We left Salt Lake City for another world. Northern Utah was pretty, but when we rolled through Idaho you knew it. I don't have any pictures (somebody was using my phone to watch YouTube videos), but picture big soft mossy green mountains on all sides sliding gently into the greenest valleys of grassland. Cattle dotted the green landscape like little black ants. It was so beautiful, yet so desolate. Signs of civilization were scarce and when we went through Pocatello, I thought it was the big city. No wonder Idaho is listed as the 7th least densely populated state. As we approached the Wyoming border we could see the landscape changing from grasslands to pines and then we saw the Snake River. For a water lawyer from Arizona the idea of rivers and creeks having real wet water is a thrill.
After finally passing into Wyoming, we started climbing. And climbing. The pines turned to Douglas firs - Christmas trees all around. They were really tall and straight and thickly grouped. We were entering the Tetons.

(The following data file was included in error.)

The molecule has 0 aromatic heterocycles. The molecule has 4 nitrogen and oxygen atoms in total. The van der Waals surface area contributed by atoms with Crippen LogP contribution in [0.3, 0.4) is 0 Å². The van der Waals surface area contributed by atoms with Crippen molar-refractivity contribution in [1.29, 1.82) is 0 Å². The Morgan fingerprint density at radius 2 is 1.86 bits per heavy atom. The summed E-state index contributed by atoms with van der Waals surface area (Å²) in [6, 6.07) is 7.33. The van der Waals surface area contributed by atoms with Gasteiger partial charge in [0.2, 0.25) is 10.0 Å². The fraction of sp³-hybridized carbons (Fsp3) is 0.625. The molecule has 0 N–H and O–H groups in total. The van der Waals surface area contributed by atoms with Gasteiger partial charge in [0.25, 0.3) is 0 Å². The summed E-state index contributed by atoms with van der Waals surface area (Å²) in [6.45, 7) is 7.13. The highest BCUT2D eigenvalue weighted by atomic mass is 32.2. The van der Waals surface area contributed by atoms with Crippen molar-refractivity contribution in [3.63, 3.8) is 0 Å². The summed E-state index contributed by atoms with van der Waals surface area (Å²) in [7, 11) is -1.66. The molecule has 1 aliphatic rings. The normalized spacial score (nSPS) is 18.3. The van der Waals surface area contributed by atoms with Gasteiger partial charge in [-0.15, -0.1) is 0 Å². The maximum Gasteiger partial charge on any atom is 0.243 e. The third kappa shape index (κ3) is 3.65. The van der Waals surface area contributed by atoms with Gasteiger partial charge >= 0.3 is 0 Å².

When we finally reached the top of the Teton Pass we saw Jackson Hole, Wyoming in the valley far below. By now it was overcast and rainy but that seemed to heighten the smells of the evergreens and the lush colors of green. To think that wagons and even cars into the 1920s passed through this area is hard to believe, but the pictures were there at the overlook to prove it.
As we drove down into Jackson Hole and to our campground, the rain continued and it was 57 degrees but this Arizona family didn't mind at all. It sure beat the 115 we experienced only a week ago. We checked in and drove on into downtown for some western tourist shopping. We bought sweatshirts and Mackenzie finally got her cowgirl hat.
Jackson has these cool elk antler arches on four sides of their downtown square. The antlers fall off the elk in the fall, so no animals were hurt in the making of the arches.
We feel like great western campers, which is a good thing because tomorrow we are on to Yellowstone.
Hope we see some bears.